Talking with your child about cosigner release

If you want to be released as a cosigner, it’s a good idea to first discuss with your child what that will mean for them before filling out the application.

For a recent graduate or young professional just getting used to the real world, hearing that they will be on their own when it comes to student loans can be frightening. They might be used to having you as a safety net when they’re short on cash.

To avoid any resentment or misunderstandings, talk about why you’re seeking a student loan cosigner release. Explain to them if the loan is holding you back from buying a car or making it impossible to get a loan to do necessary home repairs. If you can’t afford to make the payments, be honest about that, too.

Once your child understands your rationale, you can emphasize some of the benefits a cosigner release has for them, such as:

  • Greater independence: Without you as a cosigner, your child won’t have to update you on the status of their loans and payments. That change can be freeing and a great relief.
  • Less friction in the family: When your child takes responsibility for the loan, there is less resentment in the family. Because you don’t have to worry about payments anymore, they likely won’t feel hounded or guilty about their financial decisions.

An alternative option to a student loan cosigner release

If a student loan cosigner release isn’t a viable option, you can also consider refinancing the student loan debt. By refinancing your student loan, the cosigner will be off the hook for the old loan and the student can sign the new, refinanced loan under their name alone.

Refinancing student debt allows you to consolidate the existing loan into a new, private loan, ideally with a lower interest rate — indeed, private, refinanced loans can have interest rates as low as 1.81% as of the date of publishing. Keep in mind, though, that you’ll likely need a good credit score and proof of a steady income to qualify for refinancing. It’s also important to note that if you refinance your federal student loans, you will lose federal protections, such as income-driven repayment plans and loan forgiveness options.

Finally free of student loans

Getting approved for a either a federal student loan cosigner release or a private student loan cosigner release can be a huge relief. Without that financial weight on your back, you’re free to focus on your own finances and well-being. Because you no longer have to worry about making monthly loan payments, you can use that money for other goals like saving for retirement or building an emergency fund.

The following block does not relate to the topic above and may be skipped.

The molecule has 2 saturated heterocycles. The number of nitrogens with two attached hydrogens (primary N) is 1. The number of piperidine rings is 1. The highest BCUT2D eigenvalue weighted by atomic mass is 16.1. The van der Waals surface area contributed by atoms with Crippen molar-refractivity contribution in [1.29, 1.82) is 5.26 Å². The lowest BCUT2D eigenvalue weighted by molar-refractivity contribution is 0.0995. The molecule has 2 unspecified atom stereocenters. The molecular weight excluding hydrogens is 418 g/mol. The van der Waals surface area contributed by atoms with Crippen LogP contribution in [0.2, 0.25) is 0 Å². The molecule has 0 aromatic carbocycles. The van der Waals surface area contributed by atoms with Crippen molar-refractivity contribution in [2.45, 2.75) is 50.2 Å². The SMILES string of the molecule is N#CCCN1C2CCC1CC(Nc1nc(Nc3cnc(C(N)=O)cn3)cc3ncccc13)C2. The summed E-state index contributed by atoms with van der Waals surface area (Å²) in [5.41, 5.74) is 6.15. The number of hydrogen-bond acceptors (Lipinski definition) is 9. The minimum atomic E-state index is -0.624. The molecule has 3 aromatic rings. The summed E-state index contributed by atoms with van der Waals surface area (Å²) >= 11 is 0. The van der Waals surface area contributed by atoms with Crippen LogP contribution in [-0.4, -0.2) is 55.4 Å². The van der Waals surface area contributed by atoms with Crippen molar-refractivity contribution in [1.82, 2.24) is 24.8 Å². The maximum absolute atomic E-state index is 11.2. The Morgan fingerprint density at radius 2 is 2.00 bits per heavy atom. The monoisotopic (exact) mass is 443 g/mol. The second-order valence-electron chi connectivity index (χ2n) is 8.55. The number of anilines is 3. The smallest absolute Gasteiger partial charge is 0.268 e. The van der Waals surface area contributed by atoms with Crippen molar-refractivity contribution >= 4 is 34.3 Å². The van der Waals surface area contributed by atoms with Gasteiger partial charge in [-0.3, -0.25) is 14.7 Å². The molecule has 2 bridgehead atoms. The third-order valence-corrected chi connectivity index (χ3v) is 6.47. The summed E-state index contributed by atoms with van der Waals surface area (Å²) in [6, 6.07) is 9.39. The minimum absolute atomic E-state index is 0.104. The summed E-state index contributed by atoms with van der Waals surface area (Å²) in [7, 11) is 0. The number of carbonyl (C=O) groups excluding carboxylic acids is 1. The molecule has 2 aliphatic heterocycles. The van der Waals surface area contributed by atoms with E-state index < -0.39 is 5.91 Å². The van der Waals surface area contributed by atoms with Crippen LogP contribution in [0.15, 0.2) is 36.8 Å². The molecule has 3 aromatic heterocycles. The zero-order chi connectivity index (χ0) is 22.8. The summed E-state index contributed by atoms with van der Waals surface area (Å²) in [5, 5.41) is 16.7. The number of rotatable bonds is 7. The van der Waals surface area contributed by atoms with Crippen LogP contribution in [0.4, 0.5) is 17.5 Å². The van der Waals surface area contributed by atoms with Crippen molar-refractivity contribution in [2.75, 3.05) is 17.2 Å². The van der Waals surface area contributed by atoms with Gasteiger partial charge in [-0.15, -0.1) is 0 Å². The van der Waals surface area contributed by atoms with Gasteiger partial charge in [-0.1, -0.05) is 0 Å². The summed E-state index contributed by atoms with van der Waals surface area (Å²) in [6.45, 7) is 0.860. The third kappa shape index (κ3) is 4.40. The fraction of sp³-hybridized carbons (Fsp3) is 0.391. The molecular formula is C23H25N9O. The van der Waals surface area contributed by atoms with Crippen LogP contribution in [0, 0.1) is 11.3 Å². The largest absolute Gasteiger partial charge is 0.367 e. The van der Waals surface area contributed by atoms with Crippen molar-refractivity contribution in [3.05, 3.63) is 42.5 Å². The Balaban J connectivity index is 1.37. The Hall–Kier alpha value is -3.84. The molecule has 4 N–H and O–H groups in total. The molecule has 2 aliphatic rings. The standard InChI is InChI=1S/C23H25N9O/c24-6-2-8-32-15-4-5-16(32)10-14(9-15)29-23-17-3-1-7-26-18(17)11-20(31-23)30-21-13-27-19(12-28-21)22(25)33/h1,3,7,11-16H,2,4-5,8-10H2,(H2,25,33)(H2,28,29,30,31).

After being released from your child’s private loans, you also can turn to tackling other forms of education debt. If you took out federal Parent PLUS loans, there’s a solution to transfer them into your child’s name, too. While it’s generous to help your child, at a certain point they’ll need to start standing on their own two feet financially, so you can ensure you’re doing the same.

Sage Singleton Evans contributed to this report.

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Student Loan Hero Advertiser Disclosure

Our team at Student Loan Hero works hard to find and recommend products and services that we believe are of high quality. We sometimes earn a sales commission or advertising fee when recommending various products and services to you. Similar to when you are being sold any product or service, be sure to read the fine print to help you understand what you are buying. Be sure to consult with a licensed professional if you have any concerns. Student Loan Hero is not a lender or investment advisor. We are not involved in the loan approval or investment process, nor do we make credit or investment related decisions. The rates and terms listed on our website are estimates and are subject to change at any time.

Advertiser Disclosure

Student Loan Hero Advertiser Disclosure

Our team at Student Loan Hero works hard to find and recommend products and services that we believe are of high quality. We sometimes earn a sales commission or advertising fee when recommending various products and services to you. Similar to when you are being sold any product or service, be sure to read the fine print to help you understand what you are buying. Be sure to consult with a licensed professional if you have any concerns. Student Loan Hero is not a lender or investment advisor. We are not involved in the loan approval or investment process, nor do we make credit or investment related decisions. The rates and terms listed on our website are estimates and are subject to change at any time.